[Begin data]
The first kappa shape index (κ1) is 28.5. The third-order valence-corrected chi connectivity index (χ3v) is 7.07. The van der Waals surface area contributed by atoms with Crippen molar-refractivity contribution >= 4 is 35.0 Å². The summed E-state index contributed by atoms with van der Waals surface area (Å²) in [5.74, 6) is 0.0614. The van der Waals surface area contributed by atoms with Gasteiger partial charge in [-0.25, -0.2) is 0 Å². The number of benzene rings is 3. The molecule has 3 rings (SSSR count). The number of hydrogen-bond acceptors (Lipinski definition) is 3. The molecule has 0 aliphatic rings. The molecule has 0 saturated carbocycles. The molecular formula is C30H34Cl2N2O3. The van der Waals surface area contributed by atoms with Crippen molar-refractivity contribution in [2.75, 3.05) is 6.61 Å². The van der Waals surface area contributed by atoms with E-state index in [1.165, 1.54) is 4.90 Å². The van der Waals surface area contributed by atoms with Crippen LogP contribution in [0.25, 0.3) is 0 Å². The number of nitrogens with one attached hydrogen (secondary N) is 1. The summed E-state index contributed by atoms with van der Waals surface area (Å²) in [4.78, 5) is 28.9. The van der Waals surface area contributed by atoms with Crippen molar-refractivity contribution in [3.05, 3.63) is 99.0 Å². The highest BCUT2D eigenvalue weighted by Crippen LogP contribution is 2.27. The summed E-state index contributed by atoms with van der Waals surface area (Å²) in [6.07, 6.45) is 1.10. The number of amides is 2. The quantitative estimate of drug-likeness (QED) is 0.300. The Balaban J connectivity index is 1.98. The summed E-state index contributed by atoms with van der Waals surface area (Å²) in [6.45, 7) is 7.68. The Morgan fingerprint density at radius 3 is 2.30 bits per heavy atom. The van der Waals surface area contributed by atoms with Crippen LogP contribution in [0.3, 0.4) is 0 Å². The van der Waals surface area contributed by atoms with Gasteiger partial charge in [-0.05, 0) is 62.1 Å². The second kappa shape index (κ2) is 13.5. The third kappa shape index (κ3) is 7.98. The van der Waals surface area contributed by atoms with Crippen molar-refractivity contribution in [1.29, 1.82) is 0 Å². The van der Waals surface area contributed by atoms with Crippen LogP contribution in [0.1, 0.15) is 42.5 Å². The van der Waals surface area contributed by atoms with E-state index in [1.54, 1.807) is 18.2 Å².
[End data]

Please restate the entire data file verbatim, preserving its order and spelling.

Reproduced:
The first kappa shape index (κ1) is 28.5. The third-order valence-corrected chi connectivity index (χ3v) is 7.07. The van der Waals surface area contributed by atoms with Crippen molar-refractivity contribution >= 4 is 35.0 Å². The summed E-state index contributed by atoms with van der Waals surface area (Å²) in [5.74, 6) is 0.0614. The van der Waals surface area contributed by atoms with Gasteiger partial charge in [-0.25, -0.2) is 0 Å². The number of benzene rings is 3. The molecule has 3 rings (SSSR count). The number of hydrogen-bond acceptors (Lipinski definition) is 3. The molecule has 0 aliphatic rings. The molecule has 0 saturated carbocycles. The molecular formula is C30H34Cl2N2O3. The van der Waals surface area contributed by atoms with Crippen molar-refractivity contribution in [2.75, 3.05) is 6.61 Å². The van der Waals surface area contributed by atoms with E-state index in [1.165, 1.54) is 4.90 Å². The van der Waals surface area contributed by atoms with Crippen LogP contribution in [0.25, 0.3) is 0 Å². The number of nitrogens with one attached hydrogen (secondary N) is 1. The summed E-state index contributed by atoms with van der Waals surface area (Å²) in [4.78, 5) is 28.9. The van der Waals surface area contributed by atoms with Crippen molar-refractivity contribution in [3.05, 3.63) is 99.0 Å². The highest BCUT2D eigenvalue weighted by Crippen LogP contribution is 2.27. The summed E-state index contributed by atoms with van der Waals surface area (Å²) in [6.07, 6.45) is 1.10. The number of amides is 2. The quantitative estimate of drug-likeness (QED) is 0.300. The Balaban J connectivity index is 1.98. The summed E-state index contributed by atoms with van der Waals surface area (Å²) in [6.45, 7) is 7.68. The Morgan fingerprint density at radius 3 is 2.30 bits per heavy atom. The van der Waals surface area contributed by atoms with Crippen LogP contribution in [0.3, 0.4) is 0 Å². The van der Waals surface area contributed by atoms with Gasteiger partial charge in [-0.05, 0) is 62.1 Å². The second kappa shape index (κ2) is 13.5. The third kappa shape index (κ3) is 7.98. The van der Waals surface area contributed by atoms with Crippen molar-refractivity contribution in [1.29, 1.82) is 0 Å². The van der Waals surface area contributed by atoms with Crippen LogP contribution in [0.1, 0.15) is 42.5 Å². The van der Waals surface area contributed by atoms with E-state index in [1.54, 1.807) is 18.2 Å².